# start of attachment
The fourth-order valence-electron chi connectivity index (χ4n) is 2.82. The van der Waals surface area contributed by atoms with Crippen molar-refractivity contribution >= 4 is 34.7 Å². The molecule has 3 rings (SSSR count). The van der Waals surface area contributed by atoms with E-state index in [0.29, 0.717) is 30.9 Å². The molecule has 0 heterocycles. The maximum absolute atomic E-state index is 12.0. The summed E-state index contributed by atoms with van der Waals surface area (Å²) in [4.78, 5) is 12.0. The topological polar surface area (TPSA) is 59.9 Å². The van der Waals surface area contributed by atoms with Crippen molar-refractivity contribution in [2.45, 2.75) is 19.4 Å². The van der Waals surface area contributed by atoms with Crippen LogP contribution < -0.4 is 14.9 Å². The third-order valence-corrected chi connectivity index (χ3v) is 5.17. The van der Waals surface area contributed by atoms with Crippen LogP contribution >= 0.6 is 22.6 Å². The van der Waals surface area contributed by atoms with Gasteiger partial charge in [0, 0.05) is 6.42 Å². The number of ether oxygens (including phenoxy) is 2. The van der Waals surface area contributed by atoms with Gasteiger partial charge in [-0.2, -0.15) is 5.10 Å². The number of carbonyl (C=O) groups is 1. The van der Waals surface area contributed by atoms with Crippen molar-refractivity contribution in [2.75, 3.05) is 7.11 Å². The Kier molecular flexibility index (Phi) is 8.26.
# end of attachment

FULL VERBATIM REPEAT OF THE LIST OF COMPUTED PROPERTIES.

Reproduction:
The fourth-order valence-electron chi connectivity index (χ4n) is 2.82. The van der Waals surface area contributed by atoms with Crippen molar-refractivity contribution >= 4 is 34.7 Å². The molecule has 3 rings (SSSR count). The van der Waals surface area contributed by atoms with E-state index in [0.29, 0.717) is 30.9 Å². The molecule has 0 heterocycles. The maximum absolute atomic E-state index is 12.0. The summed E-state index contributed by atoms with van der Waals surface area (Å²) in [4.78, 5) is 12.0. The topological polar surface area (TPSA) is 59.9 Å². The van der Waals surface area contributed by atoms with Crippen molar-refractivity contribution in [2.45, 2.75) is 19.4 Å². The van der Waals surface area contributed by atoms with Crippen LogP contribution < -0.4 is 14.9 Å². The third-order valence-corrected chi connectivity index (χ3v) is 5.17. The van der Waals surface area contributed by atoms with Crippen LogP contribution >= 0.6 is 22.6 Å². The van der Waals surface area contributed by atoms with Gasteiger partial charge in [0, 0.05) is 6.42 Å². The number of ether oxygens (including phenoxy) is 2. The van der Waals surface area contributed by atoms with Gasteiger partial charge in [-0.2, -0.15) is 5.10 Å². The number of carbonyl (C=O) groups is 1. The van der Waals surface area contributed by atoms with Crippen molar-refractivity contribution in [2.75, 3.05) is 7.11 Å². The Kier molecular flexibility index (Phi) is 8.26.